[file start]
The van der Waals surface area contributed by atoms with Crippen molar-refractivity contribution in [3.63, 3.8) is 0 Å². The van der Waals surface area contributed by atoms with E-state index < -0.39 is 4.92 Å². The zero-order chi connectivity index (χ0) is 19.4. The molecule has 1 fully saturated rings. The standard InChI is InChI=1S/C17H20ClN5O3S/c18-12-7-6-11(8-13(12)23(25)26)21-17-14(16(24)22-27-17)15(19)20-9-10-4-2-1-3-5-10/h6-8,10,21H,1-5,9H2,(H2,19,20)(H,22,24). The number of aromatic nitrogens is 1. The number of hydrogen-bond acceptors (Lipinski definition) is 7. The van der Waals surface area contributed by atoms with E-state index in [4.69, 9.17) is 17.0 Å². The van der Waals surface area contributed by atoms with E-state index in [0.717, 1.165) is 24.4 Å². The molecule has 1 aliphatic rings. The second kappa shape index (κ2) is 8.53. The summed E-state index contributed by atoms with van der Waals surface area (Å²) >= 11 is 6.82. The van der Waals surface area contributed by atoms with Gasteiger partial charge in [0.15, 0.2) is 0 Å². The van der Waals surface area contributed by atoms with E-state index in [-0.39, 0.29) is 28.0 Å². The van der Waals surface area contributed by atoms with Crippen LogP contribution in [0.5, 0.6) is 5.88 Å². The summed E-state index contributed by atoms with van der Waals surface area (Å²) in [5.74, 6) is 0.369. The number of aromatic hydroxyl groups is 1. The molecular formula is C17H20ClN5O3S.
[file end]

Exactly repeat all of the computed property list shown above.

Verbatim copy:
The van der Waals surface area contributed by atoms with Crippen molar-refractivity contribution in [3.63, 3.8) is 0 Å². The van der Waals surface area contributed by atoms with E-state index < -0.39 is 4.92 Å². The zero-order chi connectivity index (χ0) is 19.4. The molecule has 1 fully saturated rings. The standard InChI is InChI=1S/C17H20ClN5O3S/c18-12-7-6-11(8-13(12)23(25)26)21-17-14(16(24)22-27-17)15(19)20-9-10-4-2-1-3-5-10/h6-8,10,21H,1-5,9H2,(H2,19,20)(H,22,24). The number of aromatic nitrogens is 1. The number of hydrogen-bond acceptors (Lipinski definition) is 7. The van der Waals surface area contributed by atoms with E-state index in [4.69, 9.17) is 17.0 Å². The van der Waals surface area contributed by atoms with E-state index in [0.717, 1.165) is 24.4 Å². The molecule has 1 aliphatic rings. The second kappa shape index (κ2) is 8.53. The summed E-state index contributed by atoms with van der Waals surface area (Å²) >= 11 is 6.82. The van der Waals surface area contributed by atoms with Gasteiger partial charge in [0.15, 0.2) is 0 Å². The van der Waals surface area contributed by atoms with E-state index in [-0.39, 0.29) is 28.0 Å². The van der Waals surface area contributed by atoms with Crippen LogP contribution in [0.5, 0.6) is 5.88 Å². The summed E-state index contributed by atoms with van der Waals surface area (Å²) in [5.74, 6) is 0.369. The number of aromatic hydroxyl groups is 1. The molecular formula is C17H20ClN5O3S.